a mi tā bha
Amitābha is the Buddha of the Western quarter. His name means "infinite light" - amita (unmeasured, boundless, infinite) + ābha (splendour, light; colour, appearance, beauty - related to bha : light, lustre, splendour; a name for the planet Venus.).
He is usually depicted as a bhikṣu with his hands in the dhyana mudra. He is deep red in colour. Another form common in the Western Buddhist Order shows him with his right hand holding up a full red lotus, while his left hand remains in his lap.
Amitābha dwells in his pureland called Sukhāvatī - the happy realm.which is described in the Sukhāvatīvyūha sūtras (large and small). Amitābha is closely related to Amitāyus - infinite life - who is sometimes described as his "reflex". A mantra for Amitāyus is included below. A visualisation meditation on Amitāyus is described in the Amitāyurdhyāna Sūtra. These Three sūtras are collectively described as the "Pureland Scriptures" and belong to the earliest strata of Mahāyāna texts.
Amitābha's special quality is Compassion, which is balanced in the Mandala of the Jinas by Akṣobhya the Buddha of Wisdom. Amitābha is the head of the Padma, or Lotus family.
mandala of the jinas
|position in mandala||west|
Amitābha's bīja mantra is hrīḥ which is ha + ra + ī + ḥ (visarga)
For more information on hrīḥ see also my essay
The Seed Syllable of Great Compassion
I've cited the mantra in Siddhaṃ using the correct Sanskrit spelling, but the others using the common Tibetan spelling. Below are two other mantras used in two different Japanese traditions.
oṃ a mi tā bha hrīḥ
oṃ amitābha hrīḥ
Tibetan - Uchen
oṃ a mi de va hrīḥ
oṃ amideva hrīḥ
The word amideva which is used in Tibetan traditions is not as it would seem ‘undying god’, but is due to a Tibetan mispronunciation of Amitābha’s name. Compare the Tibetan transliteration of vajra as badzra. This was pointed out to me by David Leskowitz in an email and is also mentioned by Sangharakshita (1981) Concluding Remarks. Preordination Course 1981 [Tuscany 29.11.81], p.111.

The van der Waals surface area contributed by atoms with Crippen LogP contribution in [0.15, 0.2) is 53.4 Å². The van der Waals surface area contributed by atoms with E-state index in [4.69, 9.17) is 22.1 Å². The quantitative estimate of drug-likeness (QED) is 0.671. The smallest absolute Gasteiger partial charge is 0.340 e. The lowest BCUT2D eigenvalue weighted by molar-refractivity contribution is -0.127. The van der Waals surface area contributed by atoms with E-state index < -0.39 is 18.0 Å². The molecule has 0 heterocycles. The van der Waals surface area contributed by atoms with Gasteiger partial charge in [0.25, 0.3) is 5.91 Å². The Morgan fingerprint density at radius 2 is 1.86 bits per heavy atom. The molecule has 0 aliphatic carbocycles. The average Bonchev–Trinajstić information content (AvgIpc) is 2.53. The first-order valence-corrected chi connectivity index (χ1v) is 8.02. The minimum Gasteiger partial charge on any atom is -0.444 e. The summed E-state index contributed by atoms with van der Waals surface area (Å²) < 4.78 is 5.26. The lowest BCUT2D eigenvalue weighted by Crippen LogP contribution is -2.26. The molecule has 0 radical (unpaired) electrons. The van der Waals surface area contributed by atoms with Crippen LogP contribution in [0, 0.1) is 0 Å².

I have also seen Tibetan explanations which say that Dewa (the tibetan spelling) is short for Dewachen the name of Sukhāvatī in Tibetan. Dewa is the Tibetan word for sukha. So it could be that this mantra is a Sanskrit/Tibetan hybrid. However this explanation could be due to transliteration difficulties with Tibetan. The word is more precisely transliterated as "bde ba" (pronounced dewa) and the similarity of pronunciation may just be a coincidence.
Selections from Free Buddhist Audio.
- Amitabha - by Saddhaloka
- Amitabha: Pouring Forth From Stillness - by Ghosaka
- The Larger Sukhavativyuha Sutra - by Sangharakshita
- Tibetan Book of the Dead (Talk 7): Amitabha and Amoghasiddhi. - by Padmavajra
Shingon Amitābha Mantra
The Shingon school uses a rather different mantra for Amitābha or as they call him Amida Nyorai. Nyorai is the Japanese word for Tathāgata.
oṃ a mṛ ta te je ha ra hūṃ
oṃ amṛta tejehara hūṃ
Amṛta means deathless; tejehara is possibly a compound of tejas - sharp, bright, brilliant; and hara - bringing, bearing, wearing etc: so tejehara is probably something like the bearing brilliance. (Note that this would be very similar in meaning to the name Lucifer in Latin, the name of the Morning Star and later erroneously associated with the Christian Devil). Interestingly in Shingon they still use hrīḥ as his seed-syllable, despite having hūṃ in the mantra.
Pureland Amitābha Mantra aka The Nembutsu